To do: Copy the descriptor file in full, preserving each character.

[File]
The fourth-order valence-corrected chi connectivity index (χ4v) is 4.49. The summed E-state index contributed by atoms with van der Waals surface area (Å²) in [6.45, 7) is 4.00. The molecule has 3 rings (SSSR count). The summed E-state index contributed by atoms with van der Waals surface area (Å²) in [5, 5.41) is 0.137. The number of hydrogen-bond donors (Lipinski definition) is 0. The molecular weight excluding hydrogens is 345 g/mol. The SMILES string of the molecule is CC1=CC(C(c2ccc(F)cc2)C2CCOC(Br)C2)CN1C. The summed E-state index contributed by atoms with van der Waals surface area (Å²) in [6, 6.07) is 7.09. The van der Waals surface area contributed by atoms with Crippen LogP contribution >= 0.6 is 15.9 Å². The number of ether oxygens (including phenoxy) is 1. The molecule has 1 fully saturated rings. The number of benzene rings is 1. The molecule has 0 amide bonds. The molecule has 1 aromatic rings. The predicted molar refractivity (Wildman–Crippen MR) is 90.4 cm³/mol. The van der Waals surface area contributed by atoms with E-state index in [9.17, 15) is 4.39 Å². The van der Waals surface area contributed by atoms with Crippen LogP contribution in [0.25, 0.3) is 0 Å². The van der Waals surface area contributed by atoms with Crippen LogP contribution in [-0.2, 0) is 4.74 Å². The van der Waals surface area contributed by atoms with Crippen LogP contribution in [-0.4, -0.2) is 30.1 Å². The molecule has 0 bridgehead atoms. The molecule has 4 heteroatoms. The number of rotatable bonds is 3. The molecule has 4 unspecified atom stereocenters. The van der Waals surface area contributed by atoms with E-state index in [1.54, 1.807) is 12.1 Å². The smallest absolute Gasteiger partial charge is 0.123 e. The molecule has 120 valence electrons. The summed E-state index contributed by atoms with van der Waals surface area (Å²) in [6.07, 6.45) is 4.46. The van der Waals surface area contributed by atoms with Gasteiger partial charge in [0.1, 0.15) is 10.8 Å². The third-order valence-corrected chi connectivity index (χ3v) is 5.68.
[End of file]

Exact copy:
The fourth-order valence-corrected chi connectivity index (χ4v) is 4.49. The summed E-state index contributed by atoms with van der Waals surface area (Å²) in [6.45, 7) is 4.00. The molecule has 3 rings (SSSR count). The summed E-state index contributed by atoms with van der Waals surface area (Å²) in [5, 5.41) is 0.137. The number of hydrogen-bond donors (Lipinski definition) is 0. The molecular weight excluding hydrogens is 345 g/mol. The SMILES string of the molecule is CC1=CC(C(c2ccc(F)cc2)C2CCOC(Br)C2)CN1C. The summed E-state index contributed by atoms with van der Waals surface area (Å²) in [6, 6.07) is 7.09. The van der Waals surface area contributed by atoms with Crippen LogP contribution >= 0.6 is 15.9 Å². The number of ether oxygens (including phenoxy) is 1. The molecule has 1 fully saturated rings. The number of benzene rings is 1. The molecule has 0 amide bonds. The molecule has 1 aromatic rings. The predicted molar refractivity (Wildman–Crippen MR) is 90.4 cm³/mol. The van der Waals surface area contributed by atoms with E-state index in [9.17, 15) is 4.39 Å². The van der Waals surface area contributed by atoms with Crippen LogP contribution in [0.25, 0.3) is 0 Å². The van der Waals surface area contributed by atoms with Crippen LogP contribution in [-0.2, 0) is 4.74 Å². The van der Waals surface area contributed by atoms with Crippen LogP contribution in [-0.4, -0.2) is 30.1 Å². The molecule has 0 bridgehead atoms. The molecule has 4 heteroatoms. The number of rotatable bonds is 3. The molecule has 4 unspecified atom stereocenters. The van der Waals surface area contributed by atoms with E-state index in [1.54, 1.807) is 12.1 Å². The smallest absolute Gasteiger partial charge is 0.123 e. The molecule has 120 valence electrons. The summed E-state index contributed by atoms with van der Waals surface area (Å²) in [6.07, 6.45) is 4.46. The van der Waals surface area contributed by atoms with Gasteiger partial charge in [0.1, 0.15) is 10.8 Å². The third-order valence-corrected chi connectivity index (χ3v) is 5.68.